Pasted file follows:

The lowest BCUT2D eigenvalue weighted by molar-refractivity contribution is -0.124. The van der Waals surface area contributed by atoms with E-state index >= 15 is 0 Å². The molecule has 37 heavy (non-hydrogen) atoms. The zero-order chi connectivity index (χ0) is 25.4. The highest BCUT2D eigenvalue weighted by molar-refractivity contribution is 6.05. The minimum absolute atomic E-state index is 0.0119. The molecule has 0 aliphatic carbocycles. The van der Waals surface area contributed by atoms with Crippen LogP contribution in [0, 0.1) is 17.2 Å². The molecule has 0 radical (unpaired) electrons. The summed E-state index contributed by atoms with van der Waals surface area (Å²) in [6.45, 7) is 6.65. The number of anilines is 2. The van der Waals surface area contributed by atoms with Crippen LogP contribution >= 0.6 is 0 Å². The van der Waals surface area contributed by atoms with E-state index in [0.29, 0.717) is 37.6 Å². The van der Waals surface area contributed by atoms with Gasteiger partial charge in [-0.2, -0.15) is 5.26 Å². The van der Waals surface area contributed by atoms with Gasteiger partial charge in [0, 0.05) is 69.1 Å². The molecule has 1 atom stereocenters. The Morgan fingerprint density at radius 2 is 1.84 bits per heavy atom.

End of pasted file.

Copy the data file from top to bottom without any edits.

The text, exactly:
The lowest BCUT2D eigenvalue weighted by molar-refractivity contribution is -0.124. The van der Waals surface area contributed by atoms with E-state index >= 15 is 0 Å². The molecule has 37 heavy (non-hydrogen) atoms. The zero-order chi connectivity index (χ0) is 25.4. The highest BCUT2D eigenvalue weighted by molar-refractivity contribution is 6.05. The minimum absolute atomic E-state index is 0.0119. The molecule has 0 aliphatic carbocycles. The van der Waals surface area contributed by atoms with Crippen LogP contribution in [0, 0.1) is 17.2 Å². The molecule has 0 radical (unpaired) electrons. The summed E-state index contributed by atoms with van der Waals surface area (Å²) in [6.45, 7) is 6.65. The number of anilines is 2. The van der Waals surface area contributed by atoms with Crippen LogP contribution >= 0.6 is 0 Å². The van der Waals surface area contributed by atoms with E-state index in [0.29, 0.717) is 37.6 Å². The van der Waals surface area contributed by atoms with Gasteiger partial charge in [-0.2, -0.15) is 5.26 Å². The van der Waals surface area contributed by atoms with Gasteiger partial charge in [0, 0.05) is 69.1 Å². The molecule has 1 atom stereocenters. The Morgan fingerprint density at radius 2 is 1.84 bits per heavy atom.